Packaging Motor Relies on a High Degree of Coordination among Five Ring Subunits

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The cover of the latest Biophysical Journal issue features an artist’s rendition of the packaging motor of bacteriophage ø29, which uses the energy stored in ATP (colored green in the image) to pump double-stranded DNA into the viral capsid. The active core of the packaging motor consists of five identical ATPase subunits that form a ring though which DNA is translocated. The normal operation of this motor relies on a high degree of coordination among individual ring subunits. The hydraulic pistons and mechanical grippers were used to illustrate the intricate mechanism governing the operation of this molecular complex. Two former members of our laboratory, Jeffrey Moffitt and Yann Chemla, conceived the idea of this illustration. The scientific animation studio XVIVO created the artwork.

For over a decade our laboratory has been using single-molecule techniques to study the ø29 packaging motor and related ring ATPases. In this issue of the Biophysical Journal we review recent advances from our group and other groups in the understanding of ring-shaped biological motors that were made possible by single-molecule experiments. ATP-powered ring motors are among the blue-collar workers of the cell, and are responsible for many essential mechanical and transport tasks. The enzyme responsible for unwinding DNA at the replication fork, the replicative helicase, is a hexameric ring ATPase that translocates single-stranded DNA though its central pore to enable the polymerase to copy the genetic information. The molecular complex responsible for recycling proteins in the cell, the proteasome, contains a ring-shaped molecular motor that unravels proteins and pumps the unfolded polypeptide chain into a degradation cavity, again using the energy of ATP hydrolysis. The enzyme that produces the universal energy currency of the cell, the ATP synthase, contains a ring-shaped motor with a central shaft that rotates. Depending on which direction the central shaft spins, the enzyme can either produce ATP using a proton gradient as source of energy or it can hydrolyze ATP to generate a proton gradient across a lipid bilayer membrane. Although ring-shaped molecular motors perform a wide range of cellular tasks, they share a common set of basic mechanisms. Through the use of single-molecule methods, we are now just beginning to understand how the different ring motors adapt their design and subunit coordination to optimize the performance of their specific tasks.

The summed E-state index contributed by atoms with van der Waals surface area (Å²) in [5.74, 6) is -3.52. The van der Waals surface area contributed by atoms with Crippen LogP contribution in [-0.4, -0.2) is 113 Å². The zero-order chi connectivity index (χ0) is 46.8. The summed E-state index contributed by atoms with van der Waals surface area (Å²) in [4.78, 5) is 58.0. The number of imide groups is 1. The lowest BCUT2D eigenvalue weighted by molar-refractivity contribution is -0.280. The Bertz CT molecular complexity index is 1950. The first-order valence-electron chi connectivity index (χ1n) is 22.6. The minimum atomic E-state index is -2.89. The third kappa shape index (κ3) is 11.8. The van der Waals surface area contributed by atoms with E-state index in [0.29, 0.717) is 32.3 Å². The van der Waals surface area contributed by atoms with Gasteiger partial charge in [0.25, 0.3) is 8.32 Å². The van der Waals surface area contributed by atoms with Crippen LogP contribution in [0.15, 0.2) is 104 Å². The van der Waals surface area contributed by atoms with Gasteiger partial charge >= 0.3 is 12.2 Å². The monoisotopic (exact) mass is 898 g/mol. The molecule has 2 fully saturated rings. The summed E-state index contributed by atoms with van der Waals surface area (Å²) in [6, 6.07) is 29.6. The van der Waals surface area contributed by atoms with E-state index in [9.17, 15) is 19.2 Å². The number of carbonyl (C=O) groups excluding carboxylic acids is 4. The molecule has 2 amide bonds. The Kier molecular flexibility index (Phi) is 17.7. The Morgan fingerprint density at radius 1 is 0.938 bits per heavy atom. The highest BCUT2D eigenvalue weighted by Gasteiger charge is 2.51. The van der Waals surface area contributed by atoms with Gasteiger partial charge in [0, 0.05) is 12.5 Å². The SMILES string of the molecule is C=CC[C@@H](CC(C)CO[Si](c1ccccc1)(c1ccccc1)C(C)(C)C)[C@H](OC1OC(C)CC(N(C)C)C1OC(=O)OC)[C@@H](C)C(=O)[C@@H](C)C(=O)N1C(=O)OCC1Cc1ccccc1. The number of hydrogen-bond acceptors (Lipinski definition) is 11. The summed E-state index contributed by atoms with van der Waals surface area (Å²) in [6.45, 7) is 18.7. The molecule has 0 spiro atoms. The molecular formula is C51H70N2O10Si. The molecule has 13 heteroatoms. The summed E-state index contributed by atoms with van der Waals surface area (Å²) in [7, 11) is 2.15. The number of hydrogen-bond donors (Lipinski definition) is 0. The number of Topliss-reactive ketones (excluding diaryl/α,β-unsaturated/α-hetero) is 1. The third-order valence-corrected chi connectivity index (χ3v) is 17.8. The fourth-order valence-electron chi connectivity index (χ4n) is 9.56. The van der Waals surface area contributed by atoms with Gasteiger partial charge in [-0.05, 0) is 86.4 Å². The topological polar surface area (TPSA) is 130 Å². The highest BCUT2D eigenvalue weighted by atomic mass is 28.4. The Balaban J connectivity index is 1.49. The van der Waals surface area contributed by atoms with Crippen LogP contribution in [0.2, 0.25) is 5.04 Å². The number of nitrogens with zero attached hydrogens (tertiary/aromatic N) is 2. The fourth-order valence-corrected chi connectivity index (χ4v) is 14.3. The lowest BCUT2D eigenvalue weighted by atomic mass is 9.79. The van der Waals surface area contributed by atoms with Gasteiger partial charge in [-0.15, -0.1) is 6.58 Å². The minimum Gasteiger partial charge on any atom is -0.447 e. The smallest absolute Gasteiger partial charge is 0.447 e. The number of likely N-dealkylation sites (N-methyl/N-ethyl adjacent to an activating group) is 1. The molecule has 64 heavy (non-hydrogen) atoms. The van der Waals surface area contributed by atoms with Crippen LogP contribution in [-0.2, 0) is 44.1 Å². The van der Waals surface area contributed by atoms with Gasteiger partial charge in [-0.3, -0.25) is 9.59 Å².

To familiarize yourself with the most recent research from our lab, please visit: http://physics.berkeley.edu/research/bustamante/ or http://www.hhmi.org/scientists/carlos-j-bustamante

- Carlos Bustamante

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